Quizzes & Trivia
What are you whipping up for Thanksgiving? Turkey with all the trimmings? A regional favorite or a secret family recipe? We love discovering tasty delights! So, we’re serving up some of our favorite State Plate tips, trivia and recipes to go along with our weeklong State Plate Thanksgiving Midday Buffet! Dig in! Happy Thanksgiving!
Don Juan de Oñate brought 2,900 sheep from Spain to the southwest in 1598. By the 17th century, Navajos had acquired Churro sheep herds through trades and raids. It was from churro wool that Navajos wove their iconic, patterned textiles. Navajo-Churro sheep wool is admired for its luster, silky hand, natural colors and durability.
Though these sheep are tough and adaptive to their environments, their meat is tender and flavorful.
Sweet Fact: Traditional Navajo Fry Bread is sweet, the basic deep fried dough with a choice of toppings such as powdered sugar and honey.
In 1922, when businesses owned by women were rare, Chef Monica Flin, the daughter of a famous stone mason, defied convention and opened El Charro. She was the hostess, waitress and chef, and by a twist of fate, the inventor of the chimichanga! While cooking a snack for her nieces and nephews, one day, the kids became rambunctious, bumped into her and she accidentally dropped a “burrito” into a pot of boiling oil. When the oil splashed, she was about to utter a cuss word starting with “Ch,” but realizing the youngsters were in the kitchen, she quickly blurted “Chimichanga!” Not only was new a culinary delight born, but it came with an instant name! Now, nearly a century later, the chimichanga is a staple on every Mexican food menu, and the family tradition is carried on at El Charro Café by Carlotta Flores, Chef Monica’s great-grandniece.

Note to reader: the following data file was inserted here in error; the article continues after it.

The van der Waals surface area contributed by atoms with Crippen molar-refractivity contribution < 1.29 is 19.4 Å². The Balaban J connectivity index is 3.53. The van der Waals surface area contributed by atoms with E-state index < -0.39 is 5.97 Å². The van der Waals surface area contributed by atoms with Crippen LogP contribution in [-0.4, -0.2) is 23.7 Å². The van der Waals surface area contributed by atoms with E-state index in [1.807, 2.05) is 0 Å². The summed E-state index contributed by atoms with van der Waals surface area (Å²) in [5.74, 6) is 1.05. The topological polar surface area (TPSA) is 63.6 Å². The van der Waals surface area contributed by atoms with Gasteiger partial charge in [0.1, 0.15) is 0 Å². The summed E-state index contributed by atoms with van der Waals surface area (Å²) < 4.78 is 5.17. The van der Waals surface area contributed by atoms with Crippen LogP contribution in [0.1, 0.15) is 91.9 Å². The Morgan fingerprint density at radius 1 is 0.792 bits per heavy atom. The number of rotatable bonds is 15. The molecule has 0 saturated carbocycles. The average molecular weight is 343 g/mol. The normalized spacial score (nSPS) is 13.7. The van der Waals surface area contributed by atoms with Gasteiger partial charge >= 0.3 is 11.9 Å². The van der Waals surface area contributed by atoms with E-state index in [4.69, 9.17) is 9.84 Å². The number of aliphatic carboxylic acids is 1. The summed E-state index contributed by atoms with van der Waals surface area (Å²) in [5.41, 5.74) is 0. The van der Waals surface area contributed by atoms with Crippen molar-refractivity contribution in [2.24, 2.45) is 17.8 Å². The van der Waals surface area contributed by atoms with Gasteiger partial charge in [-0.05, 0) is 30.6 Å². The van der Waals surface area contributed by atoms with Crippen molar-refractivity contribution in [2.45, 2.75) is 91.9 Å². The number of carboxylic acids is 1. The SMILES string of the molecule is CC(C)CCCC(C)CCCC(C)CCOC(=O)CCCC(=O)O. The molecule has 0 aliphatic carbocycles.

Chimichanga Cooking Tip: For the perfect, crispy chimichanga, submerge your carefully-folded burrito in the deep fryer for 4 minutes.
Cool Beans! The official heritage food of Arizona, the tepary bean has been around since 5,000 BC! That’s one hardy bean!
Desert Dessert! Prickly pear juice is purple and is used to make sauces, jellies, candy—and clothing dye!